* No offense to the pinstripe-suit community. Truth be told, I'm mostly a "straight-acting," business casual, white, upper-middle-class, sensible gay activist in my day-to-day life.

It's the day of gay pride with all the potential momentum and raw beauty of our culture. In Dallas town it is a wide open no ticket needed days of freedom. We have a steady stream of kinda naked peeps strolling. Not a problem. If it seems to much, then exit. I would rate it a R+. Good stuff! Hey Paige, great post. One of our TACT members told us about it.

sl_roberts | June 5, 2010 12:57 AM

Damn it! Just one more thing that has to be made "politically correct."

I'm a heterosexual honorary lesbian, so dubbed at one of my many appearances at gay pride events. I even have a t-shirt to prove it! ;-)

Anyway, the meaning of the event is in the name - PRIDE! Yes, it ~is~ the one time each year that queers can feel prideful in celebrating who they are; be it a pin-stripper or a Drag Queen or a Dyke on a bike or whatever! It's about celebrating the community as your family.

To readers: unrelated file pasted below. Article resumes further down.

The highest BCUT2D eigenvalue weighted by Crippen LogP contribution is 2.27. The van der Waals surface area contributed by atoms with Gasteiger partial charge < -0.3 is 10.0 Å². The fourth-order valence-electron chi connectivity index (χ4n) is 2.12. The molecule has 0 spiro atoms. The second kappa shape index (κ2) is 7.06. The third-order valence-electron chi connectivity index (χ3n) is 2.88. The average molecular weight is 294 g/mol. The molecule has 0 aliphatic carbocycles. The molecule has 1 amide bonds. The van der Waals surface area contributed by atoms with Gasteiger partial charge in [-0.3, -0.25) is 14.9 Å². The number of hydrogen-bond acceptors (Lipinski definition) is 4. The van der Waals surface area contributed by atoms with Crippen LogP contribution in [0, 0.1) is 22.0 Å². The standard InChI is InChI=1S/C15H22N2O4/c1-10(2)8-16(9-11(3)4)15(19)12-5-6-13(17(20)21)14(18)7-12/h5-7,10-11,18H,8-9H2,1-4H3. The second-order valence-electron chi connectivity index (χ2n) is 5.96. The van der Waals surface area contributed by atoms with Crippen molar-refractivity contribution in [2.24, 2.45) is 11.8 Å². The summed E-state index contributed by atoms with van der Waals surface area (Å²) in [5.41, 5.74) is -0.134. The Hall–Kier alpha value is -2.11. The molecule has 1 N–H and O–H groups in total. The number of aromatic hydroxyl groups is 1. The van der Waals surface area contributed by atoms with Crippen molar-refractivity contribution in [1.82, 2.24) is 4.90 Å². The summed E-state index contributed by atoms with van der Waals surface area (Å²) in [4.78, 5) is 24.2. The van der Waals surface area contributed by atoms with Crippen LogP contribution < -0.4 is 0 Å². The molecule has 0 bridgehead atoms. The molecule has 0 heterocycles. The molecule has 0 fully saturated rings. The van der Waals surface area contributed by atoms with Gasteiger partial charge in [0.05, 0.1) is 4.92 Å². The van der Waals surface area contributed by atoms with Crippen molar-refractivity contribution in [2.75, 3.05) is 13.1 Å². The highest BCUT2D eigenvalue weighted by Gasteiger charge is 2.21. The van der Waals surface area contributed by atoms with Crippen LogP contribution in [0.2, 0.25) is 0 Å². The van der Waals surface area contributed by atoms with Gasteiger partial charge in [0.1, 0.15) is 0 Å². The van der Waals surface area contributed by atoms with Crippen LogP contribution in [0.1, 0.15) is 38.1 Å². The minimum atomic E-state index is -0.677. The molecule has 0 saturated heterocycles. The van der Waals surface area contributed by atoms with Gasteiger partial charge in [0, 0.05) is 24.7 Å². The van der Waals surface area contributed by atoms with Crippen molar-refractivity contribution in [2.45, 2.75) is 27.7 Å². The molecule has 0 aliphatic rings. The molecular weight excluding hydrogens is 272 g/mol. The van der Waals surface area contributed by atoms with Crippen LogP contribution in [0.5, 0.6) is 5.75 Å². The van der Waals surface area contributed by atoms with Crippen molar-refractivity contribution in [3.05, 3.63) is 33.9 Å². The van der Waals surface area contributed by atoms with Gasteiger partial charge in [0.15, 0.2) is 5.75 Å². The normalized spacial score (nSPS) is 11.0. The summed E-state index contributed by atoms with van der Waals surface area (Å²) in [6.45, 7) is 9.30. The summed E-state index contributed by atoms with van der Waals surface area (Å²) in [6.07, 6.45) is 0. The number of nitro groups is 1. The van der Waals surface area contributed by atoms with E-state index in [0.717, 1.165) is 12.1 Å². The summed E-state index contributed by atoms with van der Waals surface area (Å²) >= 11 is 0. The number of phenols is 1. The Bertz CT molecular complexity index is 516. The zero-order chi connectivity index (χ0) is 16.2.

So, just because queers are having babies Pride should tone it down? Give me a break.

I have a 7 yo daughter who has been exposed to the Texas Renaissance Festival almost every year of her life, but she doesn't appear to have been damaged by all the butt cheeks on display there; and the belly dancers and the wench cleavage and the extremely bawdy humor.

Our closest friends are gay parents who are very demonstrative in their love for one another (thank goodness!) and my daughter has had no reaction to it at all moreover been harmed in anyway. This is her family and it's what she knows and understands.

And, I know what a Pride parade is like. If I feel my daughter can handle it, I'll make the decision as to whether I'll take her... or not. Don't spoil everyone's fun just because some parents make the decision to take their children and then regret it. Next year they can hire a babysitter, throw on their buttless chaps, and join in the fun!

Paige, you're the greatest!